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1968. Lung to Liver Signal Intensity Ratio: Establishing a Normogram from Serial Measurements During Pregnancy
Authors * Denotes Presenting Author
  1. Hassan Aboughalia *; University of Washington Medical Center
  2. Manjiri Dighe; University of Washington Medical Center
Objective:
Our study aims to evaluate the role of the liver to lung signal intensity ratio in fetal lung maturity assessment and to investigate its change over time during pregnancy. As a side objective, we are also evaluating whether there is a difference between the ratios obtained from the lower lung versus those obtained from the upper lung.

Materials and Methods:
This is a retrospective study evaluating the lung-to-liver signal intensity ratio in normal fetuses. Sixteen normal subjects were included in our study who were imaged at three time points during pregnancy. Two sets of data were obtained by an attending radiologist with expertise in fetal imaging for more than 10 years and a fellowship-trained body and pediatric radiologist. Using coronal or sagittal single-shot T2-weighted images, three regions of interests were obtained from the liver, lower lung and upper lung obtained using a free-hand tool capturing the largest possible area of the respective area with attention to avoid the large vessels and airways.

Results:
Forty-eight measurements were obtained from the 16 fetuses at 3 time points. The average Liver to lung ratio increased as the pregnancy progressed with an average ratio of 3.9 and 3.9 at less than 20 weeks in the lower lung and upper lung respectively, 4.6 and 4.3 between 20 and 28 weeks in the lower lung and upper lung respectively and 7.7 and 6.8 at greater than 28 weeks in the lower lung and upper lung respectively (Figure 1). Bland-Altman plot showed concordance in the measurements between the two reviewers with a concordance correlation coefficient of 0.98 (95% confidence interval 0.95 to 0.99). Serial measurements of the lung to liver ratio within each patient showed a mean difference of 4 (95% CI 1.991 to 6.047) between the first and the last measurements in the lower lung and 2.89 (95% CI 1.355 to 4.409) in the upper lung.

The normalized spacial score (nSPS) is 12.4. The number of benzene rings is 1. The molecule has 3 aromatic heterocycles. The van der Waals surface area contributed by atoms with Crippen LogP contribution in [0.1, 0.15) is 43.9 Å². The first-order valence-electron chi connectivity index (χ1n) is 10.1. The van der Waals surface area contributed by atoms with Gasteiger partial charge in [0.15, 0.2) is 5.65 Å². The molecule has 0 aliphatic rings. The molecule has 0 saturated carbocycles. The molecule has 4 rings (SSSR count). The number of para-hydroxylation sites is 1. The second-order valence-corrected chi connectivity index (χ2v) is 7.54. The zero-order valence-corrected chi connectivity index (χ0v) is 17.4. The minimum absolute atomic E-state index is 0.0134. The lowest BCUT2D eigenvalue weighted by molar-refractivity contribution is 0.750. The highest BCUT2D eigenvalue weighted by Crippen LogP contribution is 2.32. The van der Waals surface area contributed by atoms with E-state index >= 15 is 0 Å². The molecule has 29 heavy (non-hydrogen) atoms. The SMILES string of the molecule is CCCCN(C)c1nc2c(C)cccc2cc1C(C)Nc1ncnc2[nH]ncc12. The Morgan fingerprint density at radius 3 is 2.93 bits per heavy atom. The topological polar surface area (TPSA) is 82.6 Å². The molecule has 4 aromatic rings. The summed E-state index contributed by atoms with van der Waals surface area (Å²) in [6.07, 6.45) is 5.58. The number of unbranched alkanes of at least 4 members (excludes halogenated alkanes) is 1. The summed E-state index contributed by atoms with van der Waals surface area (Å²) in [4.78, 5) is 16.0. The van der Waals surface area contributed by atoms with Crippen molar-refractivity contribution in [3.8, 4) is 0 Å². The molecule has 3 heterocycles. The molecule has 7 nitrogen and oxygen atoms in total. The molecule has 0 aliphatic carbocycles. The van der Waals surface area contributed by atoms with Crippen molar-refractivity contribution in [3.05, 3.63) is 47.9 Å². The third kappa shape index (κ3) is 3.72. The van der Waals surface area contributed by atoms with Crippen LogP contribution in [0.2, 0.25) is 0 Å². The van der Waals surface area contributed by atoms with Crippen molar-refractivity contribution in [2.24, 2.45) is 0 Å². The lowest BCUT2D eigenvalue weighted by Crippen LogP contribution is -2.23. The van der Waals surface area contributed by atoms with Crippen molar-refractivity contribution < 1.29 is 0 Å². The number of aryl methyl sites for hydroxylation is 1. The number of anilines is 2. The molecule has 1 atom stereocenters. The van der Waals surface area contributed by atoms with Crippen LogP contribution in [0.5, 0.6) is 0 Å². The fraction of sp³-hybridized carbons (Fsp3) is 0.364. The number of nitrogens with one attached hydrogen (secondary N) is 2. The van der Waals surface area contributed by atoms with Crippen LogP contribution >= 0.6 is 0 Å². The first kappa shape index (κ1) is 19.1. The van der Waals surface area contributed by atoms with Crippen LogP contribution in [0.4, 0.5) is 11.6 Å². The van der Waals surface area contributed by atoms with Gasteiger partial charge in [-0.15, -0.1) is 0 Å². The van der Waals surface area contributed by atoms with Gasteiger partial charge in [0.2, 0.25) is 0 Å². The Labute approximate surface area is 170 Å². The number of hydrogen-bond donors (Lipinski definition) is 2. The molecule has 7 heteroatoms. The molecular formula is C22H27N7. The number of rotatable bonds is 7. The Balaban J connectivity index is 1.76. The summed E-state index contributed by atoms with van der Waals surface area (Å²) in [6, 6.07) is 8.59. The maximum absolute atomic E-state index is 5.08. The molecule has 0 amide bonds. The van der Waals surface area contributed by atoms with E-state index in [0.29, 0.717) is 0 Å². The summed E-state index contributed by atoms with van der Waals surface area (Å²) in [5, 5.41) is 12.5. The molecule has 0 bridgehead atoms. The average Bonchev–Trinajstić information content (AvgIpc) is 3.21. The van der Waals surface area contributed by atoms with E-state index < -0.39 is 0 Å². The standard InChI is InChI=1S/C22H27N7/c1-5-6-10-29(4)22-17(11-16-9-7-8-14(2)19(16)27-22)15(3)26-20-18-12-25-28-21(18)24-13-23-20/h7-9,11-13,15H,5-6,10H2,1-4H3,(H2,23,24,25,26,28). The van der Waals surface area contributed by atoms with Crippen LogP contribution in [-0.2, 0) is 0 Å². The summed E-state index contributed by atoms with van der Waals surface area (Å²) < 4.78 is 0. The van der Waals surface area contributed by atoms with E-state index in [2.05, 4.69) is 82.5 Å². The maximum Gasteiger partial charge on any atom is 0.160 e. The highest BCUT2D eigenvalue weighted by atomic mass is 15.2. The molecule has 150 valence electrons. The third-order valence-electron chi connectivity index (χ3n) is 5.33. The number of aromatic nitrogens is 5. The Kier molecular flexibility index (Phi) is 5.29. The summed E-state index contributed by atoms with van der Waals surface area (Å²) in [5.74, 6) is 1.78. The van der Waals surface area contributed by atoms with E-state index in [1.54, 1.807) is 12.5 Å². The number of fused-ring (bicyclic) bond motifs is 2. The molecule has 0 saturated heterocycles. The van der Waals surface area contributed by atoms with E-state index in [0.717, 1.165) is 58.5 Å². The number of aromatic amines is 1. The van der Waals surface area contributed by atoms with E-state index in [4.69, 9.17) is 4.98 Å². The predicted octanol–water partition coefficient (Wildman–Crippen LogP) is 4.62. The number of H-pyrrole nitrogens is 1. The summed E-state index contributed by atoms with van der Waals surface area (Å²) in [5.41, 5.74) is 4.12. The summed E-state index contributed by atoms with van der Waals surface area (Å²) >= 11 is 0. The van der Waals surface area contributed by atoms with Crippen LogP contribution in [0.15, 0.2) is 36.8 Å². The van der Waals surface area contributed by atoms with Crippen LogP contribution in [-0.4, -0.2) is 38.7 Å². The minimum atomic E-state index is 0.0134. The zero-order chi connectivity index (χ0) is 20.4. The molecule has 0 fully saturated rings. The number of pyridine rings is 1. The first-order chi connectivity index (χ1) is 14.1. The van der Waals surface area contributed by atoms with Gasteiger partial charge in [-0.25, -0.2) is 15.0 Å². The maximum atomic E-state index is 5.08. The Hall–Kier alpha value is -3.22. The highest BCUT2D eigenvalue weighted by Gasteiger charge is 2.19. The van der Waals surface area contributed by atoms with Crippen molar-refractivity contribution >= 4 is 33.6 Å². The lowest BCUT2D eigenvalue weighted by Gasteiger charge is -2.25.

Conclusion:
Normal lung-to-liver signal intensity ratio is a useful non-invasive tool in fetal lung maturity assessment. This ratio increases over time due to increased lung signal intensity as the pregnancy advances. Extrapolating a normal curve during various gestational age of pregnancy can be of great added value to enhance the performance of MRI in fetal lung maturity assessment.